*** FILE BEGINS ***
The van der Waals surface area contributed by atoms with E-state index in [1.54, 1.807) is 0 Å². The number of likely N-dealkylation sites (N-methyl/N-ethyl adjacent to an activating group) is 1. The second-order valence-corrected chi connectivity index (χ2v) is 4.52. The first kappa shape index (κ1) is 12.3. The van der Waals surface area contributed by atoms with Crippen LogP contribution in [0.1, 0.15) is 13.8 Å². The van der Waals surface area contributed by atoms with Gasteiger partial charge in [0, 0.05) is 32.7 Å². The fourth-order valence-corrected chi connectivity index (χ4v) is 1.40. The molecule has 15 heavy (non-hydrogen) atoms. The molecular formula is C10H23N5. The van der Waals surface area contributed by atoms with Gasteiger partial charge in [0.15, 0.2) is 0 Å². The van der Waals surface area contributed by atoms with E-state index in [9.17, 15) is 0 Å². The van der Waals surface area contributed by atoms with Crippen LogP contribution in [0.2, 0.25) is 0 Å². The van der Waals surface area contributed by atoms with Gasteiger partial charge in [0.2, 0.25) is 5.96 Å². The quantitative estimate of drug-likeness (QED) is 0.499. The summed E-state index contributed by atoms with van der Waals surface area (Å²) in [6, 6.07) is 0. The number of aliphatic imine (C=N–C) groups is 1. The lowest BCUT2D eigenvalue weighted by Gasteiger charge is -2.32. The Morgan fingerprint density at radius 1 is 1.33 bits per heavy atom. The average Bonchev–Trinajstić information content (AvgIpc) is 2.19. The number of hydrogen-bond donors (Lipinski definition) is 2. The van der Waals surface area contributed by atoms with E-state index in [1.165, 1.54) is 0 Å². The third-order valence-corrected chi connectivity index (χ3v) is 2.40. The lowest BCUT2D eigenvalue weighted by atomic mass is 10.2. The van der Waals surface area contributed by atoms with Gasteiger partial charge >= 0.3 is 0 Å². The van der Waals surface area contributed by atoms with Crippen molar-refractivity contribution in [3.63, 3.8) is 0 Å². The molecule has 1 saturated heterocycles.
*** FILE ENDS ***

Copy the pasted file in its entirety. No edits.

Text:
The van der Waals surface area contributed by atoms with E-state index in [1.54, 1.807) is 0 Å². The number of likely N-dealkylation sites (N-methyl/N-ethyl adjacent to an activating group) is 1. The second-order valence-corrected chi connectivity index (χ2v) is 4.52. The first kappa shape index (κ1) is 12.3. The van der Waals surface area contributed by atoms with Crippen LogP contribution in [0.1, 0.15) is 13.8 Å². The van der Waals surface area contributed by atoms with Gasteiger partial charge in [0, 0.05) is 32.7 Å². The fourth-order valence-corrected chi connectivity index (χ4v) is 1.40. The molecule has 15 heavy (non-hydrogen) atoms. The molecular formula is C10H23N5. The van der Waals surface area contributed by atoms with Gasteiger partial charge in [0.15, 0.2) is 0 Å². The van der Waals surface area contributed by atoms with E-state index in [9.17, 15) is 0 Å². The van der Waals surface area contributed by atoms with Crippen LogP contribution in [0.2, 0.25) is 0 Å². The van der Waals surface area contributed by atoms with Gasteiger partial charge in [0.2, 0.25) is 5.96 Å². The quantitative estimate of drug-likeness (QED) is 0.499. The summed E-state index contributed by atoms with van der Waals surface area (Å²) in [6, 6.07) is 0. The number of aliphatic imine (C=N–C) groups is 1. The lowest BCUT2D eigenvalue weighted by Gasteiger charge is -2.32. The Morgan fingerprint density at radius 1 is 1.33 bits per heavy atom. The average Bonchev–Trinajstić information content (AvgIpc) is 2.19. The number of hydrogen-bond donors (Lipinski definition) is 2. The van der Waals surface area contributed by atoms with E-state index in [1.165, 1.54) is 0 Å². The third-order valence-corrected chi connectivity index (χ3v) is 2.40. The lowest BCUT2D eigenvalue weighted by atomic mass is 10.2. The van der Waals surface area contributed by atoms with Gasteiger partial charge >= 0.3 is 0 Å². The van der Waals surface area contributed by atoms with Crippen molar-refractivity contribution in [3.63, 3.8) is 0 Å². The molecule has 1 saturated heterocycles.